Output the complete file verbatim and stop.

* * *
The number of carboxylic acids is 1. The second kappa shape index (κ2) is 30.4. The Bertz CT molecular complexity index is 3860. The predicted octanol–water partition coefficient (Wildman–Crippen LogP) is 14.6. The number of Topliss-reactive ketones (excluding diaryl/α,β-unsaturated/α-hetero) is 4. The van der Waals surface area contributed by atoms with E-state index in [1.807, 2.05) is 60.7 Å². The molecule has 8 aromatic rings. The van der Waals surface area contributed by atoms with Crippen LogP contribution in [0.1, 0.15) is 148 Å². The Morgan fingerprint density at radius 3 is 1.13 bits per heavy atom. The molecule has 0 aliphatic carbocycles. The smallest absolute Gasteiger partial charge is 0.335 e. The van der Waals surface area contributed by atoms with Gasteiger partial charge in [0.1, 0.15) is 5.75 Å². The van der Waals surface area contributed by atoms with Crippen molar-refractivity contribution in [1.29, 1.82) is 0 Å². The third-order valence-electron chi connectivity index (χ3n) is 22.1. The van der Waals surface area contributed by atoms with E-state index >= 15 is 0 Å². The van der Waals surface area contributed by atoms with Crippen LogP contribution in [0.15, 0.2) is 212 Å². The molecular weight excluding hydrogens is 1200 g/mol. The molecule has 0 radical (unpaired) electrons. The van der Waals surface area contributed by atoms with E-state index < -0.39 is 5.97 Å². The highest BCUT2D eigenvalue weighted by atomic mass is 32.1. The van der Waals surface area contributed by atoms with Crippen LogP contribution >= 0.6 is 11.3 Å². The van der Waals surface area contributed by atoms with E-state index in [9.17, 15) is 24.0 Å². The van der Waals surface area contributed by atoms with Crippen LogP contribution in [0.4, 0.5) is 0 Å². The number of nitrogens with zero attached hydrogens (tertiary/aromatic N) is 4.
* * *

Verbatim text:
The number of carboxylic acids is 1. The second kappa shape index (κ2) is 30.4. The Bertz CT molecular complexity index is 3860. The predicted octanol–water partition coefficient (Wildman–Crippen LogP) is 14.6. The number of Topliss-reactive ketones (excluding diaryl/α,β-unsaturated/α-hetero) is 4. The van der Waals surface area contributed by atoms with E-state index in [1.807, 2.05) is 60.7 Å². The molecule has 8 aromatic rings. The van der Waals surface area contributed by atoms with Crippen LogP contribution in [0.1, 0.15) is 148 Å². The Morgan fingerprint density at radius 3 is 1.13 bits per heavy atom. The molecule has 0 aliphatic carbocycles. The smallest absolute Gasteiger partial charge is 0.335 e. The van der Waals surface area contributed by atoms with Gasteiger partial charge in [0.1, 0.15) is 5.75 Å². The van der Waals surface area contributed by atoms with Crippen molar-refractivity contribution in [1.29, 1.82) is 0 Å². The third-order valence-electron chi connectivity index (χ3n) is 22.1. The van der Waals surface area contributed by atoms with E-state index >= 15 is 0 Å². The van der Waals surface area contributed by atoms with Crippen LogP contribution in [0.15, 0.2) is 212 Å². The molecular weight excluding hydrogens is 1200 g/mol. The molecule has 0 radical (unpaired) electrons. The van der Waals surface area contributed by atoms with E-state index < -0.39 is 5.97 Å². The highest BCUT2D eigenvalue weighted by atomic mass is 32.1. The van der Waals surface area contributed by atoms with Crippen LogP contribution >= 0.6 is 11.3 Å². The van der Waals surface area contributed by atoms with E-state index in [9.17, 15) is 24.0 Å². The van der Waals surface area contributed by atoms with Crippen LogP contribution in [0.4, 0.5) is 0 Å². The number of nitrogens with zero attached hydrogens (tertiary/aromatic N) is 4.